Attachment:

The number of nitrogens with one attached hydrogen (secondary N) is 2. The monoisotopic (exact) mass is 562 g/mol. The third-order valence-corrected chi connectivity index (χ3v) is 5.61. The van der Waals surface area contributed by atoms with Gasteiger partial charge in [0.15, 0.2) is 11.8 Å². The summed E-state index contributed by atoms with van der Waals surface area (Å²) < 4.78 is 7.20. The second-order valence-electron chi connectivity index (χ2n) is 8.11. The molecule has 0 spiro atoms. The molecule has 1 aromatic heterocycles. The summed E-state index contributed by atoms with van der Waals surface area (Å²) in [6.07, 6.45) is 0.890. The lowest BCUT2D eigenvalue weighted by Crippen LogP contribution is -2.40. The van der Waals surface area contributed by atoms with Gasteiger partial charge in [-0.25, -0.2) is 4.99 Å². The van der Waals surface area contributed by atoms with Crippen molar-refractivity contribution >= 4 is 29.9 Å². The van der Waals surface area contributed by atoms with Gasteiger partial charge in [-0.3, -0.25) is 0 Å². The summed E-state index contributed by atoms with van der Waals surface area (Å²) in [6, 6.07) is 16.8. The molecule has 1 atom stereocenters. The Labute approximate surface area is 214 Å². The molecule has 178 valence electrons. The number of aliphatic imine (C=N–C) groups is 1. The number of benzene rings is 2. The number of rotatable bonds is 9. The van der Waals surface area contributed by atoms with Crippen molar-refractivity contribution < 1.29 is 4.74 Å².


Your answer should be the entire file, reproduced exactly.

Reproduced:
The number of nitrogens with one attached hydrogen (secondary N) is 2. The monoisotopic (exact) mass is 562 g/mol. The third-order valence-corrected chi connectivity index (χ3v) is 5.61. The van der Waals surface area contributed by atoms with Gasteiger partial charge in [0.15, 0.2) is 11.8 Å². The summed E-state index contributed by atoms with van der Waals surface area (Å²) < 4.78 is 7.20. The second-order valence-electron chi connectivity index (χ2n) is 8.11. The molecule has 0 spiro atoms. The molecule has 1 aromatic heterocycles. The summed E-state index contributed by atoms with van der Waals surface area (Å²) in [6.07, 6.45) is 0.890. The lowest BCUT2D eigenvalue weighted by Crippen LogP contribution is -2.40. The van der Waals surface area contributed by atoms with Gasteiger partial charge in [-0.25, -0.2) is 4.99 Å². The van der Waals surface area contributed by atoms with Crippen molar-refractivity contribution >= 4 is 29.9 Å². The van der Waals surface area contributed by atoms with Gasteiger partial charge in [-0.3, -0.25) is 0 Å². The summed E-state index contributed by atoms with van der Waals surface area (Å²) in [6, 6.07) is 16.8. The molecule has 1 atom stereocenters. The Labute approximate surface area is 214 Å². The molecule has 178 valence electrons. The number of aliphatic imine (C=N–C) groups is 1. The number of benzene rings is 2. The number of rotatable bonds is 9. The van der Waals surface area contributed by atoms with Crippen molar-refractivity contribution < 1.29 is 4.74 Å².